At this point there is still a ton to learn when it comes to calories burned after a workout.
With the way we are currently measuring it, it doesn’t look like a significant amount of calories are burned after a workout is completed.
There are a couple isolated studies that show promise, but the bulk of research make it look less than what we have been led to believe.
In my opinion, relying on the “afterburn effect” is a gamble.
You might burn enough extra calories after the workout to get as lean as you desire…
…we just don’t know enough about it right now to bet on it.
With that in mind, how do you burn a lot of calories during your workout?
There are countless approaches, so I’ll just cover a few.
*** Lifting weights for hours each day with no time limits.
The movie Pumping Iron is a prime example of this. Arnold and the bodybuilders back then lifted weights for 2+ hours per day.
These guys got lean without cardio or anything resembling MRT. The calorie burn was massive each day due to the crazy amount of volume.
*** A large amount of work compressed into a shorter time-frame, by reducing rest periods.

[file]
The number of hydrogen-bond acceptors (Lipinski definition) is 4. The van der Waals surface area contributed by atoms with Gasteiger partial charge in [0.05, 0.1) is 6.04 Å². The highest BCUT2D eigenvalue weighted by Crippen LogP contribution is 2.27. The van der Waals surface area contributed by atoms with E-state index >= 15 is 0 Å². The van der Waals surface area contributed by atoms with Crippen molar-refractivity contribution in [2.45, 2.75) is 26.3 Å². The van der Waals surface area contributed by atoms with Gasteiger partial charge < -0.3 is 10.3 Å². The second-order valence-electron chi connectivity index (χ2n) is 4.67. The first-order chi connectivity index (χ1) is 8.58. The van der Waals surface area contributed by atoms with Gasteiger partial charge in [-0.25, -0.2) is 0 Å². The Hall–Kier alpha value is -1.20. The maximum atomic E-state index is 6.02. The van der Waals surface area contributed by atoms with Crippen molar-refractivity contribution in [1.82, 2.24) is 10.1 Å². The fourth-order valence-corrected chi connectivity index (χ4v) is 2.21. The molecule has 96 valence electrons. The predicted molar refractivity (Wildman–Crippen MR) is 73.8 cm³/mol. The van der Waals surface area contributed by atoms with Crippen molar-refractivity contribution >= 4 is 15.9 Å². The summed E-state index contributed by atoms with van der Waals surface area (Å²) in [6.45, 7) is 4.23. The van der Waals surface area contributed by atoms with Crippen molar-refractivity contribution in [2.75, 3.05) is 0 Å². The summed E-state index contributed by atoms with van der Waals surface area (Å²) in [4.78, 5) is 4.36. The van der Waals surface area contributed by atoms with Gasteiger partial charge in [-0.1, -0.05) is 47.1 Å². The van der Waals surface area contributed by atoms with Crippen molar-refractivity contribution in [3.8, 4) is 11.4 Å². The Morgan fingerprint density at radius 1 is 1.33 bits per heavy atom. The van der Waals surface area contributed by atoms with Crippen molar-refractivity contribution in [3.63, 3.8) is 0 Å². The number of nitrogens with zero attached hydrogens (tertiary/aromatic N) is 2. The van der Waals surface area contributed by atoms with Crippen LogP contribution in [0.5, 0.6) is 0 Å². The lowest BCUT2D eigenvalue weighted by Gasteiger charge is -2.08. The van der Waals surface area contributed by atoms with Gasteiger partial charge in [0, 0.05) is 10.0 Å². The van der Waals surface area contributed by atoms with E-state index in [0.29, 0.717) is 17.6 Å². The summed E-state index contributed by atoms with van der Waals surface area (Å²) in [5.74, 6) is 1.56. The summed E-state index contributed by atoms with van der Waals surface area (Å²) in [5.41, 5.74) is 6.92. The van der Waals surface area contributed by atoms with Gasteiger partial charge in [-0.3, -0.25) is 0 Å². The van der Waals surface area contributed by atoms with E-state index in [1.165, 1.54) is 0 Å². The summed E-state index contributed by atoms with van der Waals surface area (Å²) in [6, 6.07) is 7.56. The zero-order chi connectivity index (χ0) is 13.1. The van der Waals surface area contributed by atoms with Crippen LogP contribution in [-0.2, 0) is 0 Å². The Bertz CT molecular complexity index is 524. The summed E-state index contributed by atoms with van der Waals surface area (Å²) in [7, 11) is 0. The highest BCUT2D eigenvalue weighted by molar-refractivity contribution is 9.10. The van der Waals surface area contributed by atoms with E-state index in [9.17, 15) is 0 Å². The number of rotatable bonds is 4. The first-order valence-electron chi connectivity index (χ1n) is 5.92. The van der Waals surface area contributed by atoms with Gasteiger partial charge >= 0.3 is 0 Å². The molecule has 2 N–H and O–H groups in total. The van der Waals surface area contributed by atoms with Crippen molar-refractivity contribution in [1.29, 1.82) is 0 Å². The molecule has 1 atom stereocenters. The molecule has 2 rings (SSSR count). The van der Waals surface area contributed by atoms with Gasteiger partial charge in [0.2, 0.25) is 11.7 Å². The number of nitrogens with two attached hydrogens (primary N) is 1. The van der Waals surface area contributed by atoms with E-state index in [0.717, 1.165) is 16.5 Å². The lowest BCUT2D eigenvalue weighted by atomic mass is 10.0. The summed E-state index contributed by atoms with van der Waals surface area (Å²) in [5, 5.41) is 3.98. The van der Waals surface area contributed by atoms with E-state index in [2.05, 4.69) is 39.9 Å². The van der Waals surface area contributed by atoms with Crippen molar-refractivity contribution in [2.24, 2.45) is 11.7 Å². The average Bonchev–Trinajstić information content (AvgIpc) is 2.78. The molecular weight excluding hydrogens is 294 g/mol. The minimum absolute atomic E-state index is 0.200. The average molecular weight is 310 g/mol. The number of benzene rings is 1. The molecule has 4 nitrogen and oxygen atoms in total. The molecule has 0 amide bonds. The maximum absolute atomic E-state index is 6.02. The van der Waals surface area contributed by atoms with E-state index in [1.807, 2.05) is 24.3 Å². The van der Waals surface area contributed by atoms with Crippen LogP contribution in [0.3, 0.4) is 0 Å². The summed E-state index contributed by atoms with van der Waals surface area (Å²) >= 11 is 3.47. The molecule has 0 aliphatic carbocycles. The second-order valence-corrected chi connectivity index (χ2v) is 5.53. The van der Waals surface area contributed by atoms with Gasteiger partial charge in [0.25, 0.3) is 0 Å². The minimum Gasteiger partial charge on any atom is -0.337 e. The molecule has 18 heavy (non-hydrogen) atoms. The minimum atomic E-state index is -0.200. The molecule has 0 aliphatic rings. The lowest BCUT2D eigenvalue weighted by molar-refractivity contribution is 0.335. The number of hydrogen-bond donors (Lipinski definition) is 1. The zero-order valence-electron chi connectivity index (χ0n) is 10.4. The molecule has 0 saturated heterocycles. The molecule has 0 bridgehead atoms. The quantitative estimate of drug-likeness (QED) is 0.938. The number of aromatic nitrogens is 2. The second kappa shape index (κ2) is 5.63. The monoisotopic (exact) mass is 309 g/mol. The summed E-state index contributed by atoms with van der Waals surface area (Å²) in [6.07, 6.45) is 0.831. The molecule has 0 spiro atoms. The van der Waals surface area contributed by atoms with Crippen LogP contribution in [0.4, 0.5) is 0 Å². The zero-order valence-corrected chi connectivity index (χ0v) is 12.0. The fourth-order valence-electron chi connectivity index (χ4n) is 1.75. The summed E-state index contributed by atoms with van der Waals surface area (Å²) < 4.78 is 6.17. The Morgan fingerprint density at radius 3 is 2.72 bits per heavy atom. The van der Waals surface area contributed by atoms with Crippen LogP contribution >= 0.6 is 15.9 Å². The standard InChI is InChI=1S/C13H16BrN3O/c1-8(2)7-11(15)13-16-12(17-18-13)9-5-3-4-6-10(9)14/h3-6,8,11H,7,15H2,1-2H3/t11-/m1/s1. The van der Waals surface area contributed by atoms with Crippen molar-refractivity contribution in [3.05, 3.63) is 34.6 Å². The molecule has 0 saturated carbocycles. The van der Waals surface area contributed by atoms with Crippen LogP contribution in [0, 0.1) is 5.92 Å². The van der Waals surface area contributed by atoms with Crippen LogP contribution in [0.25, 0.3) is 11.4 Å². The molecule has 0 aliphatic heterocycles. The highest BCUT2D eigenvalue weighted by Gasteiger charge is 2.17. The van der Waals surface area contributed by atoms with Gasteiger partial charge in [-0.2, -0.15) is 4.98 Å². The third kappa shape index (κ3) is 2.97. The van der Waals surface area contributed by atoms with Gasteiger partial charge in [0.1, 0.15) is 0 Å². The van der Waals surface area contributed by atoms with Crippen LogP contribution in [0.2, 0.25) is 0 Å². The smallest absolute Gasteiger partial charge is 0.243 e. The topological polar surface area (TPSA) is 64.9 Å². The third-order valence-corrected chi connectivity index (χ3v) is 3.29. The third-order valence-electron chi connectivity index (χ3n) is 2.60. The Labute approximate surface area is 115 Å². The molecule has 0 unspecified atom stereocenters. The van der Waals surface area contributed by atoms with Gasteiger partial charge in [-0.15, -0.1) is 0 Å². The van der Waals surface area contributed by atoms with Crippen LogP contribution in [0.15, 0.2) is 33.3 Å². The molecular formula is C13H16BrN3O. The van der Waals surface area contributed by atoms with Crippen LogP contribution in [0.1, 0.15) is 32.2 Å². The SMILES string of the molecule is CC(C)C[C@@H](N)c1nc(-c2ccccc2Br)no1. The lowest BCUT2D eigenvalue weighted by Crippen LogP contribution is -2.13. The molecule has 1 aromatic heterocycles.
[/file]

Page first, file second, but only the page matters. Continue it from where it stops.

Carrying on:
For this approach to work best, I’d recommend sets to last around 40-60 seconds. This will ensure the lactic acid system gets worked…especially with short (30-40 second) rest periods.
This approach burns a lot of calories without cardio or HIIT.
Working one muscle group while a different muscle group is recovering.
This is an even faster way to burn calories compared to simply shortening the rest periods between sets. This approach practically eliminates rest periods altogether and is the best if lack of time is an issue.
When lactic acid is clearing out of one muscle group, you are building it up in another. A steady flow of calorie burning for the entire time you are training.
A lot of these approaches will string together a few exercises back-to-back, followed by short rest periods.
This is probably what most people envision when hearing the term Metabolic Resistance Training.